I woke yesterday at 7am. Terry and Ritesh were up washing their faces. We'd already missed the sunset but we walked up to "Taichi Hill" to see if we could see any of the mountains of the Himal. Terry pointed a white tip out to me and named a peak that I'd never heard of. Otherwise, she said that we couldn't see much.
I did a few minutes of standing meditation and then ran through the Yang long form. I thought about my teacher, PikShan Ko. Though I was standing on a hill with a beautiful view of the surrounding mountain range, I had to imagine that I was in his garden. I have a hard time orienting myself without his osmanthus to my left, the peony directly in front of me and the witch hazel and cherry trees to the right.
Suman's mother brought us a breakfast of pressure-cooked garbanzo beans, fried roti and a hard boiled egg. We sat next to each other on the small bench outside our bedrooms and ate. I always peel my egg and break it apart in my garbanzo beans. I noticed that Terry and Ritesh just ate their egg whole. We grabbed our things and began the walk to the clinic.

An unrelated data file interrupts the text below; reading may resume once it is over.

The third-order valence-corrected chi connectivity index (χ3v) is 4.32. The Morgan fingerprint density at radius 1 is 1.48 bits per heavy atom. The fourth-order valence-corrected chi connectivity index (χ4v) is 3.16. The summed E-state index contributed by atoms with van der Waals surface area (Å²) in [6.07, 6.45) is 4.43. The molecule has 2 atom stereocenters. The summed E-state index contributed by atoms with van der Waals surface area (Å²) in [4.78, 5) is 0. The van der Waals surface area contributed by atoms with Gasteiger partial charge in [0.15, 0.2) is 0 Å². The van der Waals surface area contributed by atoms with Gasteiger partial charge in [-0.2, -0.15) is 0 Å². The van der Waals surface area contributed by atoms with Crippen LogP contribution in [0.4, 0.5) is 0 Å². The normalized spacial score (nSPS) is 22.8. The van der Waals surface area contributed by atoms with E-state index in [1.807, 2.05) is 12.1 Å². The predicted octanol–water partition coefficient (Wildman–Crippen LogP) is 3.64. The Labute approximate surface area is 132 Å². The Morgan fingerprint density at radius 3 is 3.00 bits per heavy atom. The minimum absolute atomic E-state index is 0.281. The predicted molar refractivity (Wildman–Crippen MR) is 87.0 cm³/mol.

I had seen pictures of the clinic on the ARP site but it looked different to me now that we were here. I could see it clustered in with a few other small buildings as we approached from the road. Once inside, I saw that it had two front rooms and a larger back room. John Timm, a volunteer from the earliest camp of the year, had put plastic over the windows to try and keep the back room warmer. There were blue handprints and trees painted on the walls back there and a few things had been written next to them.